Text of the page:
We also persuaded him that it could not be just to legislate on lines which permitted a charity trustee to be removed for misconduct or mismanagement by the Commissioners without having an absolutely unrestricted right of appeal, and we were glad that in Committee he assented to that proposition, with the result that the exceptions now contained in Clause 20 (7) find an appropriate place. We thought at the same time that a similar provision should be inserted in Clause 18 (11), with which we are dealing, because, as I recollect it, the Amendment on the Notice Paper at that time was not particularly apt to give effect to the same considerations as apply to Clause 20.
What we have attempted to do here, I hope with the support of the hon. Member for Crosby and the hon. Lady the Member for Plymouth, Devonport (Miss Vickers), is to frame an Amendment which is limited to the case of a removal of a trustee, and in that case, and that case alone, it would enable a trustee to have an unrestricted right of appeal from the Commissioners to the High Court under Clause 18 in precisely the same way as he now has under Clause 20.
§ Miss Joan Vickers (Plymouth, Devonport)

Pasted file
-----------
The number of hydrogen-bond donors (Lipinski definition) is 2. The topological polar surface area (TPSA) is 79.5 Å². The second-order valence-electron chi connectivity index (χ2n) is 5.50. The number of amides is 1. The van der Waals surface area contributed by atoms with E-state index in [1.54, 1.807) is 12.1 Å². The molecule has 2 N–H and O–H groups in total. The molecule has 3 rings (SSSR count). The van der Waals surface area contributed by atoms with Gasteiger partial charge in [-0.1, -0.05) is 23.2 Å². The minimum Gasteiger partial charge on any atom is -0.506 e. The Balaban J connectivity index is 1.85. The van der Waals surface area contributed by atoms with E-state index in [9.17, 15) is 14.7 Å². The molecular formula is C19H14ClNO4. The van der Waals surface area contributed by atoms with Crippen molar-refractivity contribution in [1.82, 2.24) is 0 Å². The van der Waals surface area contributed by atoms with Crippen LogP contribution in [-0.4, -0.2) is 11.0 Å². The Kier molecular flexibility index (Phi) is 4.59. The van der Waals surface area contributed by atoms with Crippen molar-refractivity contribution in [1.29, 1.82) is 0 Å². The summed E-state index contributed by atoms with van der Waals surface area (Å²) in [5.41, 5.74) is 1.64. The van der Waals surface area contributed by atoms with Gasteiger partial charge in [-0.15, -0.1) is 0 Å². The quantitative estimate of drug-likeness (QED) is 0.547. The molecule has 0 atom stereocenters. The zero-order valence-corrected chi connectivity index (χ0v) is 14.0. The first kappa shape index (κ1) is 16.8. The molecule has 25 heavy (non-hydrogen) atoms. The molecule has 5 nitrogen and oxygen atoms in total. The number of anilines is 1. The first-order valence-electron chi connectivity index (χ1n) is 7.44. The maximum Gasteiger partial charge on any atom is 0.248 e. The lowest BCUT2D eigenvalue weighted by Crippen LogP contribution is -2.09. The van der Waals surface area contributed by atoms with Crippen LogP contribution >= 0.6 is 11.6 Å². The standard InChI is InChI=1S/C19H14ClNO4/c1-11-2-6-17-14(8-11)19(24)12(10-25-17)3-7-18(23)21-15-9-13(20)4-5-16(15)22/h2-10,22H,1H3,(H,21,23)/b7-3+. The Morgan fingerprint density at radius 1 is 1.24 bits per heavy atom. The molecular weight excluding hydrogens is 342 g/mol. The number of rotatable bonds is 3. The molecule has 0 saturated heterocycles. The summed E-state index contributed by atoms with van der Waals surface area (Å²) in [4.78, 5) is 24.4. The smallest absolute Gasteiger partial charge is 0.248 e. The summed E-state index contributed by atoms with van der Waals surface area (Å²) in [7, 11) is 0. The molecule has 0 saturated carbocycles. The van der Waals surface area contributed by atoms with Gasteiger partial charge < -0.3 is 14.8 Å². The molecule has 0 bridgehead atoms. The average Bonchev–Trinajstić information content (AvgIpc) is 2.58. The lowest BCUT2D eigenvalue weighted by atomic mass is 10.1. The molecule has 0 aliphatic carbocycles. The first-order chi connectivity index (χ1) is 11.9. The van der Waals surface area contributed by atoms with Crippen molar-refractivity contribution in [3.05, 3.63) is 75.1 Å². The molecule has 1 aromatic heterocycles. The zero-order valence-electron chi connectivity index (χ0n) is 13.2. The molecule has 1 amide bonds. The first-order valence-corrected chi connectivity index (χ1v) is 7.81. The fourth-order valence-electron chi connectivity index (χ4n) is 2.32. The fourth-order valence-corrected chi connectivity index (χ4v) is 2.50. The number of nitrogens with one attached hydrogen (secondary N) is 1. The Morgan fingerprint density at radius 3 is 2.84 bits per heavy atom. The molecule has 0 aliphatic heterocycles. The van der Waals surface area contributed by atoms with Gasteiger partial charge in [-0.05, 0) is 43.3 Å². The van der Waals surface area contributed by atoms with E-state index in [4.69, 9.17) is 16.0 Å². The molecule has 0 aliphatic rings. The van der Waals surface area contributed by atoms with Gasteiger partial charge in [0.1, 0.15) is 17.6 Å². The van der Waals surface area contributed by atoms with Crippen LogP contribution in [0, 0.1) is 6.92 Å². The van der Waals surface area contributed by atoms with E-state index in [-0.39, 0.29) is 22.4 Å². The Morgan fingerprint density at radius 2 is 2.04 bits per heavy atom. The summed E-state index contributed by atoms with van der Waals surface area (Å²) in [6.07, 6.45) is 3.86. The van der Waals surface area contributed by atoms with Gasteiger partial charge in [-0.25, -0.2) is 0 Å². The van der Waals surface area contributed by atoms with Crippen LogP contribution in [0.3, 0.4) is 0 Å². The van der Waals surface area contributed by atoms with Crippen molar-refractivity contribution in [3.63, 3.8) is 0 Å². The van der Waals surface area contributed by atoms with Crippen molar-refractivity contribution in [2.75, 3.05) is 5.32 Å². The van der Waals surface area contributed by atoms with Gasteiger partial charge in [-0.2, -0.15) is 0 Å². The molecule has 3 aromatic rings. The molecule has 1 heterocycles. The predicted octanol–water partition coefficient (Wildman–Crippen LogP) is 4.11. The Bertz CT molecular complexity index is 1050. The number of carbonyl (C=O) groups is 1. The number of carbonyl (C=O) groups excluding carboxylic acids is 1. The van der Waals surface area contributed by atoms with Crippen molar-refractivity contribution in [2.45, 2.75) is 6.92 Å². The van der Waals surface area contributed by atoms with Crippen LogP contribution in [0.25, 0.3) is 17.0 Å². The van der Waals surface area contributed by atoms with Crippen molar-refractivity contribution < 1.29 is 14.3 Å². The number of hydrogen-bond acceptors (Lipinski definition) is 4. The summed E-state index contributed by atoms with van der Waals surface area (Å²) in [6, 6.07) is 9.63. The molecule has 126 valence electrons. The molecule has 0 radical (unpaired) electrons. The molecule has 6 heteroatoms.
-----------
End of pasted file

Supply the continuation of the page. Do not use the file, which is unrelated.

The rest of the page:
I support the Amendment, as I did in Committee. I congratulate my hon. and learned Friend on having brought the Bill so far, because there have been thirteen previous Bills which have failed, and one reason for the failure concerned the question of trustees. The Nathan Committee's Report, in paragraph 86, states that the delay in passing this legislation was due 900more than anything else to resistance to the setting up of an independent board to look into the doings of trustees. Strong objection was taken by various opponents to 'arbitrary and despotic powers'which it was thought might be given to the tribunal,which would have the result of 'absolutely depriving' people of the 'management of their own affairs' ".This may be going a little far now, but I feel that the Clause does not give trustees the necessary notice of the intention to remove them as trustees. I put this point to the Solicitor-General in Committee and I understood him to say that unless he cannot be found or has no known address in the United Kingdom, the trustee must be given one month's notice. I suggest that one month's notice is too short. Surely one would want longer to find out where he is. In legislation dealing with maintenance orders, for instance, where it takes a considerable time to trace a husband, the court allows much more time than this to enable the woman to take the case before the courts. I only suggest that the Commissioners have too arbitrary rights in this case, and I hope this Amendment will be accepted.